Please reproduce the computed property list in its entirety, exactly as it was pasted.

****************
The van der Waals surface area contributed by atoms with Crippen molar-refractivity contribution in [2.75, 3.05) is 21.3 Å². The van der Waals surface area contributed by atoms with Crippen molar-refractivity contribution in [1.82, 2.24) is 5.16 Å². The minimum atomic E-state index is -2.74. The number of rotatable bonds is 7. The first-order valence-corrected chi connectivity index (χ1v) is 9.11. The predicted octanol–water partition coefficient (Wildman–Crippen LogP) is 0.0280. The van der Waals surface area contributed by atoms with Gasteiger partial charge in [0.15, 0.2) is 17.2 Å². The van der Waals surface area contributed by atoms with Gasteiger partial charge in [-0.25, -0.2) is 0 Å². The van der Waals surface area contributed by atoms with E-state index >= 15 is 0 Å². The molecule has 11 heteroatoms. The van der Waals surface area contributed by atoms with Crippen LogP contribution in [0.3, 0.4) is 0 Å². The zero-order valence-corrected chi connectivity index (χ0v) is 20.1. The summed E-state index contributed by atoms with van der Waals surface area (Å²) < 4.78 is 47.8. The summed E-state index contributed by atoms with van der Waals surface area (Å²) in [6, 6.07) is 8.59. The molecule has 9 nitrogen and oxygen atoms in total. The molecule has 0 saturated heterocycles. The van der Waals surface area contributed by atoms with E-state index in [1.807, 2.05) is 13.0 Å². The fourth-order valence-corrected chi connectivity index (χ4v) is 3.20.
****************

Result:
The van der Waals surface area contributed by atoms with Crippen molar-refractivity contribution in [2.75, 3.05) is 21.3 Å². The van der Waals surface area contributed by atoms with Crippen molar-refractivity contribution in [1.82, 2.24) is 5.16 Å². The minimum atomic E-state index is -2.74. The number of rotatable bonds is 7. The first-order valence-corrected chi connectivity index (χ1v) is 9.11. The predicted octanol–water partition coefficient (Wildman–Crippen LogP) is 0.0280. The van der Waals surface area contributed by atoms with Gasteiger partial charge in [0.15, 0.2) is 17.2 Å². The van der Waals surface area contributed by atoms with Gasteiger partial charge in [-0.25, -0.2) is 0 Å². The van der Waals surface area contributed by atoms with E-state index >= 15 is 0 Å². The molecule has 11 heteroatoms. The van der Waals surface area contributed by atoms with Crippen LogP contribution in [0.3, 0.4) is 0 Å². The zero-order valence-corrected chi connectivity index (χ0v) is 20.1. The summed E-state index contributed by atoms with van der Waals surface area (Å²) < 4.78 is 47.8. The summed E-state index contributed by atoms with van der Waals surface area (Å²) in [6, 6.07) is 8.59. The molecule has 9 nitrogen and oxygen atoms in total. The molecule has 0 saturated heterocycles. The van der Waals surface area contributed by atoms with E-state index in [1.807, 2.05) is 13.0 Å². The fourth-order valence-corrected chi connectivity index (χ4v) is 3.20.